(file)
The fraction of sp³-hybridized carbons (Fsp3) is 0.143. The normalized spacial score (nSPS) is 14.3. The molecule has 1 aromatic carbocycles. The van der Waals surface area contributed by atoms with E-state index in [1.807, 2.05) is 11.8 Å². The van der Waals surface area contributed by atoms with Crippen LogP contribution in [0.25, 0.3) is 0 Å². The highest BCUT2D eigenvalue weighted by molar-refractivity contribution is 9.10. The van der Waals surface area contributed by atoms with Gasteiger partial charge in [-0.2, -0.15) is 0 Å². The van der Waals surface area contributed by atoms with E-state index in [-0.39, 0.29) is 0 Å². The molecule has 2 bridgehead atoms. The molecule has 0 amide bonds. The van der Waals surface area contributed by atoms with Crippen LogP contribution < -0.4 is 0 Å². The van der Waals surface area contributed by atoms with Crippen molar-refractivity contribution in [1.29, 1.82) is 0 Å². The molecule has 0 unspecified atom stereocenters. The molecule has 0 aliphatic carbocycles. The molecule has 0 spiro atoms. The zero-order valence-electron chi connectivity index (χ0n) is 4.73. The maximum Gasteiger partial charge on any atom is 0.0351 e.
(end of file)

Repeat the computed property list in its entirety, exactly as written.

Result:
The fraction of sp³-hybridized carbons (Fsp3) is 0.143. The normalized spacial score (nSPS) is 14.3. The molecule has 1 aromatic carbocycles. The van der Waals surface area contributed by atoms with E-state index in [1.807, 2.05) is 11.8 Å². The van der Waals surface area contributed by atoms with Crippen LogP contribution in [0.25, 0.3) is 0 Å². The highest BCUT2D eigenvalue weighted by molar-refractivity contribution is 9.10. The van der Waals surface area contributed by atoms with Gasteiger partial charge in [-0.2, -0.15) is 0 Å². The van der Waals surface area contributed by atoms with E-state index in [-0.39, 0.29) is 0 Å². The molecule has 2 bridgehead atoms. The molecule has 0 amide bonds. The van der Waals surface area contributed by atoms with Crippen LogP contribution < -0.4 is 0 Å². The van der Waals surface area contributed by atoms with Crippen molar-refractivity contribution in [1.29, 1.82) is 0 Å². The molecule has 0 unspecified atom stereocenters. The molecule has 0 aliphatic carbocycles. The molecule has 0 spiro atoms. The zero-order valence-electron chi connectivity index (χ0n) is 4.73. The maximum Gasteiger partial charge on any atom is 0.0351 e.